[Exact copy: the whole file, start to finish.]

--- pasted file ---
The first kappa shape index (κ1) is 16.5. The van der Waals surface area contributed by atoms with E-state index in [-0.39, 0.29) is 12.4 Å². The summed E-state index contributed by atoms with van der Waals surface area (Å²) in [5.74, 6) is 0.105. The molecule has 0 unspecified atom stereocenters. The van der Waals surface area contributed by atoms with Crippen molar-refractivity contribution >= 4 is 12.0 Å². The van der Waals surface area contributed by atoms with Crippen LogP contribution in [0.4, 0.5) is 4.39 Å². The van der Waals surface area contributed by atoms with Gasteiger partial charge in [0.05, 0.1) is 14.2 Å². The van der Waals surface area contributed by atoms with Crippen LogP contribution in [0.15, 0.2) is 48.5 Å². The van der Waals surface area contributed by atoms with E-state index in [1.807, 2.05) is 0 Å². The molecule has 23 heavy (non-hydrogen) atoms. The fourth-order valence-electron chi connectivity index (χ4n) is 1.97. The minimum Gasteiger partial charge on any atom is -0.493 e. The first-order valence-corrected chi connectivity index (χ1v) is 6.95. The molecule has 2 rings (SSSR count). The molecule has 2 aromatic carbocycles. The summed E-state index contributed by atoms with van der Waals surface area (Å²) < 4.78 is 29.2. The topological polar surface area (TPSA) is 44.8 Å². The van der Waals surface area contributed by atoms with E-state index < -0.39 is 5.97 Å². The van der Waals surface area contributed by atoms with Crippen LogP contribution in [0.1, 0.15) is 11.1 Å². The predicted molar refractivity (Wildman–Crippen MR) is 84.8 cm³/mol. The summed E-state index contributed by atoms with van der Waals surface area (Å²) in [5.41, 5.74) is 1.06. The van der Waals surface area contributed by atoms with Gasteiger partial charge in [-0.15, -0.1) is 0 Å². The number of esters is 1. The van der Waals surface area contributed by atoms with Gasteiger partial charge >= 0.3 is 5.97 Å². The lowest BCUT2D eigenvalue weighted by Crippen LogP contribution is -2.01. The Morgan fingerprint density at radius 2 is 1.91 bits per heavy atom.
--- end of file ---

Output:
The first kappa shape index (κ1) is 16.5. The van der Waals surface area contributed by atoms with E-state index in [-0.39, 0.29) is 12.4 Å². The summed E-state index contributed by atoms with van der Waals surface area (Å²) in [5.74, 6) is 0.105. The molecule has 0 unspecified atom stereocenters. The van der Waals surface area contributed by atoms with Crippen molar-refractivity contribution >= 4 is 12.0 Å². The van der Waals surface area contributed by atoms with Crippen LogP contribution in [0.4, 0.5) is 4.39 Å². The van der Waals surface area contributed by atoms with Gasteiger partial charge in [0.05, 0.1) is 14.2 Å². The van der Waals surface area contributed by atoms with Crippen LogP contribution in [0.15, 0.2) is 48.5 Å². The van der Waals surface area contributed by atoms with E-state index in [1.807, 2.05) is 0 Å². The molecule has 23 heavy (non-hydrogen) atoms. The fourth-order valence-electron chi connectivity index (χ4n) is 1.97. The minimum Gasteiger partial charge on any atom is -0.493 e. The first-order valence-corrected chi connectivity index (χ1v) is 6.95. The molecule has 2 rings (SSSR count). The molecule has 2 aromatic carbocycles. The summed E-state index contributed by atoms with van der Waals surface area (Å²) < 4.78 is 29.2. The topological polar surface area (TPSA) is 44.8 Å². The van der Waals surface area contributed by atoms with E-state index < -0.39 is 5.97 Å². The van der Waals surface area contributed by atoms with Crippen LogP contribution in [0.1, 0.15) is 11.1 Å². The predicted molar refractivity (Wildman–Crippen MR) is 84.8 cm³/mol. The summed E-state index contributed by atoms with van der Waals surface area (Å²) in [5.41, 5.74) is 1.06. The van der Waals surface area contributed by atoms with Gasteiger partial charge in [-0.15, -0.1) is 0 Å². The number of esters is 1. The van der Waals surface area contributed by atoms with Gasteiger partial charge >= 0.3 is 5.97 Å². The lowest BCUT2D eigenvalue weighted by Crippen LogP contribution is -2.01. The Morgan fingerprint density at radius 2 is 1.91 bits per heavy atom.